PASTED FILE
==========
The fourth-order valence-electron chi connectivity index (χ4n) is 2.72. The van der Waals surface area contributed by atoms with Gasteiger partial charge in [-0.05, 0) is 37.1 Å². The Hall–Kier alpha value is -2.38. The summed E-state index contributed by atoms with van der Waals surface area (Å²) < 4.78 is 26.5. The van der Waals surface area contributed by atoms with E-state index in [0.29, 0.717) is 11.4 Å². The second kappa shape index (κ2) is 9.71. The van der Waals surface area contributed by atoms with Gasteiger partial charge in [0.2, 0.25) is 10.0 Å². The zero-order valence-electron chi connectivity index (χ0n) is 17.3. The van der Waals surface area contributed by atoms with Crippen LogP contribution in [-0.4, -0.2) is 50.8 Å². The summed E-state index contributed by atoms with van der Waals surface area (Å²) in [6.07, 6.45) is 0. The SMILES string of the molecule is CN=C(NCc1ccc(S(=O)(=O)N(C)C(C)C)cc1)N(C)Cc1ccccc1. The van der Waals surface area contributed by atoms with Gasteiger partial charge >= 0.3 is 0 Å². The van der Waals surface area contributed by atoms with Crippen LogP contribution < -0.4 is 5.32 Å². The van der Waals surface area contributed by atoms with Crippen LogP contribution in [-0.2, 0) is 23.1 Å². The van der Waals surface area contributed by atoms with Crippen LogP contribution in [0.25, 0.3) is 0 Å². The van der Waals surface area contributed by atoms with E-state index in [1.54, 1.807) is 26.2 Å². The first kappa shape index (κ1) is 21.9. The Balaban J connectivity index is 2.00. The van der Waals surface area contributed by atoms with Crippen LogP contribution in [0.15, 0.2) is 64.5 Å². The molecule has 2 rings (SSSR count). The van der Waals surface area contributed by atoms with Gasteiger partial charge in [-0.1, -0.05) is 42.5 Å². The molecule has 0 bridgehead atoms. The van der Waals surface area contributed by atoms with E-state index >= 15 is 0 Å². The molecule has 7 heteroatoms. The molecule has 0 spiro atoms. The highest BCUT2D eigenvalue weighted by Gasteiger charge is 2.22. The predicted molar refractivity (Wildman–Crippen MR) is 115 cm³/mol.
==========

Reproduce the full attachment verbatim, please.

The fourth-order valence-electron chi connectivity index (χ4n) is 2.72. The van der Waals surface area contributed by atoms with Gasteiger partial charge in [-0.05, 0) is 37.1 Å². The Hall–Kier alpha value is -2.38. The summed E-state index contributed by atoms with van der Waals surface area (Å²) < 4.78 is 26.5. The van der Waals surface area contributed by atoms with E-state index in [0.29, 0.717) is 11.4 Å². The second kappa shape index (κ2) is 9.71. The van der Waals surface area contributed by atoms with Gasteiger partial charge in [0.2, 0.25) is 10.0 Å². The zero-order valence-electron chi connectivity index (χ0n) is 17.3. The van der Waals surface area contributed by atoms with Crippen LogP contribution in [-0.4, -0.2) is 50.8 Å². The summed E-state index contributed by atoms with van der Waals surface area (Å²) in [6.07, 6.45) is 0. The SMILES string of the molecule is CN=C(NCc1ccc(S(=O)(=O)N(C)C(C)C)cc1)N(C)Cc1ccccc1. The van der Waals surface area contributed by atoms with Gasteiger partial charge >= 0.3 is 0 Å². The van der Waals surface area contributed by atoms with Crippen LogP contribution < -0.4 is 5.32 Å². The van der Waals surface area contributed by atoms with Crippen LogP contribution in [-0.2, 0) is 23.1 Å². The van der Waals surface area contributed by atoms with Crippen LogP contribution in [0.25, 0.3) is 0 Å². The van der Waals surface area contributed by atoms with E-state index in [1.54, 1.807) is 26.2 Å². The first kappa shape index (κ1) is 21.9. The Balaban J connectivity index is 2.00. The van der Waals surface area contributed by atoms with Crippen LogP contribution in [0.15, 0.2) is 64.5 Å². The molecule has 2 rings (SSSR count). The van der Waals surface area contributed by atoms with Gasteiger partial charge in [-0.1, -0.05) is 42.5 Å². The molecule has 0 bridgehead atoms. The van der Waals surface area contributed by atoms with E-state index >= 15 is 0 Å². The molecule has 7 heteroatoms. The molecule has 0 spiro atoms. The highest BCUT2D eigenvalue weighted by Gasteiger charge is 2.22. The predicted molar refractivity (Wildman–Crippen MR) is 115 cm³/mol.